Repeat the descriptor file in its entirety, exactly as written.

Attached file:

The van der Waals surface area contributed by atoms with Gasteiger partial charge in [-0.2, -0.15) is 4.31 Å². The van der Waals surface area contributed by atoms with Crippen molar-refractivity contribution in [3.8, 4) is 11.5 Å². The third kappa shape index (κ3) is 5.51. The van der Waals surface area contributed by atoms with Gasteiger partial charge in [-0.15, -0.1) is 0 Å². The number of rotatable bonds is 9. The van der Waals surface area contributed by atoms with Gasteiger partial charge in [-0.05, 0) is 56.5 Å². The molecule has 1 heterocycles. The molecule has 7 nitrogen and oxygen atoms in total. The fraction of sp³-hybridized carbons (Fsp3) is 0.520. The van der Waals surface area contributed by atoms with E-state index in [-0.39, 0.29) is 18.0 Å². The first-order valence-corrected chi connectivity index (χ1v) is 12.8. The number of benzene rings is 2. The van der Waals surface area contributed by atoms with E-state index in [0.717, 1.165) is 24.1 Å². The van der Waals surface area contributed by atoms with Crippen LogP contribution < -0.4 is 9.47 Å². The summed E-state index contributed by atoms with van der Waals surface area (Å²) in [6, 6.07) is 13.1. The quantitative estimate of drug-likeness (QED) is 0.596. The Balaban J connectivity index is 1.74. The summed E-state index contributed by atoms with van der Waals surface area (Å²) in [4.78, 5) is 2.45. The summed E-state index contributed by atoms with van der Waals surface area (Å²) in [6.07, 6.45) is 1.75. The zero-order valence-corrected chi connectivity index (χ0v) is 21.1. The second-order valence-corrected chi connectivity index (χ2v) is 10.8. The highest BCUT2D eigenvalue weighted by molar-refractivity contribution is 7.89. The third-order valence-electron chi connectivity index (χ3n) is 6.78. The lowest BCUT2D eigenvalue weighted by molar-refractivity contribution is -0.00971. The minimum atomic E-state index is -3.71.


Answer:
The van der Waals surface area contributed by atoms with Gasteiger partial charge in [-0.2, -0.15) is 4.31 Å². The van der Waals surface area contributed by atoms with Crippen molar-refractivity contribution in [3.8, 4) is 11.5 Å². The third kappa shape index (κ3) is 5.51. The van der Waals surface area contributed by atoms with Gasteiger partial charge in [-0.15, -0.1) is 0 Å². The number of rotatable bonds is 9. The van der Waals surface area contributed by atoms with Gasteiger partial charge in [-0.05, 0) is 56.5 Å². The molecule has 1 heterocycles. The molecule has 7 nitrogen and oxygen atoms in total. The fraction of sp³-hybridized carbons (Fsp3) is 0.520. The van der Waals surface area contributed by atoms with E-state index in [-0.39, 0.29) is 18.0 Å². The first-order valence-corrected chi connectivity index (χ1v) is 12.8. The number of benzene rings is 2. The van der Waals surface area contributed by atoms with E-state index in [0.717, 1.165) is 24.1 Å². The van der Waals surface area contributed by atoms with Crippen LogP contribution < -0.4 is 9.47 Å². The summed E-state index contributed by atoms with van der Waals surface area (Å²) in [6, 6.07) is 13.1. The quantitative estimate of drug-likeness (QED) is 0.596. The Balaban J connectivity index is 1.74. The summed E-state index contributed by atoms with van der Waals surface area (Å²) in [4.78, 5) is 2.45. The summed E-state index contributed by atoms with van der Waals surface area (Å²) in [6.07, 6.45) is 1.75. The zero-order valence-corrected chi connectivity index (χ0v) is 21.1. The second-order valence-corrected chi connectivity index (χ2v) is 10.8. The highest BCUT2D eigenvalue weighted by molar-refractivity contribution is 7.89. The third-order valence-electron chi connectivity index (χ3n) is 6.78. The lowest BCUT2D eigenvalue weighted by molar-refractivity contribution is -0.00971. The minimum atomic E-state index is -3.71.